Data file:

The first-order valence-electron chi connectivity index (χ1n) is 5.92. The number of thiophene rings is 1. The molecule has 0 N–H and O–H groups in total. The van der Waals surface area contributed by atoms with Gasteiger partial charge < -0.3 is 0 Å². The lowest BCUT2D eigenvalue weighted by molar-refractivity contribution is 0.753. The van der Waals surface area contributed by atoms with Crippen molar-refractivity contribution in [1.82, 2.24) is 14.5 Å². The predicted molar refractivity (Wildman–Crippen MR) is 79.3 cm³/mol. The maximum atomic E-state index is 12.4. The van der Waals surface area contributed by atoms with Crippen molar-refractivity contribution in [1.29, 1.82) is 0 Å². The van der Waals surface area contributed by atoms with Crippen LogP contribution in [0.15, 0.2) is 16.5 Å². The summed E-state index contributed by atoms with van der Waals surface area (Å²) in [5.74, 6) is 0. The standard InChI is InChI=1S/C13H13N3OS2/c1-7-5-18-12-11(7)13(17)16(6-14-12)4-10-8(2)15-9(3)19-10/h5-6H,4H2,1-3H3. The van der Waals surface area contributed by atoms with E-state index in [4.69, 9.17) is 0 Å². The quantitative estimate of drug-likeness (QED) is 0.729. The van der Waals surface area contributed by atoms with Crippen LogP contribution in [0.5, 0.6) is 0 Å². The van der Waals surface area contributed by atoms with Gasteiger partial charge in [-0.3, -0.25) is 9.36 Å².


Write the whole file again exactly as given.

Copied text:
The first-order valence-electron chi connectivity index (χ1n) is 5.92. The number of thiophene rings is 1. The molecule has 0 N–H and O–H groups in total. The van der Waals surface area contributed by atoms with Gasteiger partial charge < -0.3 is 0 Å². The lowest BCUT2D eigenvalue weighted by molar-refractivity contribution is 0.753. The van der Waals surface area contributed by atoms with Crippen molar-refractivity contribution in [1.82, 2.24) is 14.5 Å². The predicted molar refractivity (Wildman–Crippen MR) is 79.3 cm³/mol. The maximum atomic E-state index is 12.4. The van der Waals surface area contributed by atoms with Crippen molar-refractivity contribution in [1.29, 1.82) is 0 Å². The van der Waals surface area contributed by atoms with Crippen LogP contribution in [0.15, 0.2) is 16.5 Å². The summed E-state index contributed by atoms with van der Waals surface area (Å²) in [5.74, 6) is 0. The standard InChI is InChI=1S/C13H13N3OS2/c1-7-5-18-12-11(7)13(17)16(6-14-12)4-10-8(2)15-9(3)19-10/h5-6H,4H2,1-3H3. The van der Waals surface area contributed by atoms with E-state index in [4.69, 9.17) is 0 Å². The quantitative estimate of drug-likeness (QED) is 0.729. The van der Waals surface area contributed by atoms with Crippen LogP contribution in [0.5, 0.6) is 0 Å². The van der Waals surface area contributed by atoms with Gasteiger partial charge in [-0.3, -0.25) is 9.36 Å².